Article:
A walking and bicycling partnership between Anderson Elementary and UNCW has transitioned into a wellness program.

WILMINGTON -- What began as a partnership between Anderson Elementary and the University of North Carolina Wilmington to encourage students to walk and ride their bikes to school has transitioned into a wellness program that encompasses the entire school. UNCW’s School of Health & Applied Human Sciences and the Terry Benjey Bicycling Foundation are the sponsors of this initiative, which utilized the Active4me app to encourage students to take more active routes to school.

Walk n Wheel Wednesdays has parents register their students on the Active4me website, and once registered, they received a bar code to attach to their back packs. Once students arrived on campus each week, their bar codes were scanned and parents received a text message or e-mail informing them of their child’s safe arrival. Participating students also received great prizes weekly.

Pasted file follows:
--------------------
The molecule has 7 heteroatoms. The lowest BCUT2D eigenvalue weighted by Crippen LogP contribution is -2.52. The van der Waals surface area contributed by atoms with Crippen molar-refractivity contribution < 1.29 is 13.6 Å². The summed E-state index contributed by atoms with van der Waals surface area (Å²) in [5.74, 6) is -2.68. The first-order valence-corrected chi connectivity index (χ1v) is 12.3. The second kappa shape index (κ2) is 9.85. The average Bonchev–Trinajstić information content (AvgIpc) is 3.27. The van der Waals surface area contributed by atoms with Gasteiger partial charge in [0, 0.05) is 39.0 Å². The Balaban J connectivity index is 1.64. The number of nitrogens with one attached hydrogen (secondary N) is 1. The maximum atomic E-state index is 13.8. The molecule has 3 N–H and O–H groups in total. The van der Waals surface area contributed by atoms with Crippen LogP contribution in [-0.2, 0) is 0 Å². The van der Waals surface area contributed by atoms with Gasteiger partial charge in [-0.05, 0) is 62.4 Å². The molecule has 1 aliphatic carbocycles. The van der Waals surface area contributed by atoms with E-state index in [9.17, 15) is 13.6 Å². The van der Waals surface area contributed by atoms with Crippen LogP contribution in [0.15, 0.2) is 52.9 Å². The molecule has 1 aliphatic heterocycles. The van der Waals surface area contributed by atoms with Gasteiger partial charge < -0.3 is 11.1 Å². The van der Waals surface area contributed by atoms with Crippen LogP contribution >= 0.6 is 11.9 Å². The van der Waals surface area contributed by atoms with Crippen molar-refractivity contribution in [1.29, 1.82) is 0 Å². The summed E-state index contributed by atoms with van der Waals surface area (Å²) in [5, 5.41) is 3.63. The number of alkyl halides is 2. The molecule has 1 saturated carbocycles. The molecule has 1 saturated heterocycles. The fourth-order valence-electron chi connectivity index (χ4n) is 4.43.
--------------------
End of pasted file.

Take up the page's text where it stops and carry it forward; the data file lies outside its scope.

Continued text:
After modest participation initially, the numbers grew from week to week, eventually resulting in the grant funding an additional bike rack, thanks to the Terry Benjey Bicycling Foundation. Kari Bishop, first-grade teacher and chair of Anderson’s wellness committee, was a great motivator for students and staff, running to school from her home each week. This has helped reduce car traffic in and around campus.

The school’s wellness efforts broadened to include adults, encompassing the annual Jump Rope for Heart campaign, which required staff to track activity and water intake. Weekly staff wellness activities were offered, including yoga, walks around Veteran’s Park, line dancing, and workout DVDs. The school’s Wednesday initiative for kids was the impetus for beginning Active Admirals, a school wellness club. K-5 students met after school twice weekly, exploring new ways to stay physically active, preparing healthy recipes, and having lots of fun while doing so.

Anderson was recently awarded Bronze status by Healthier Generation for its wellness activities, and looks forward to expanding the number of days students walk or bike to school.

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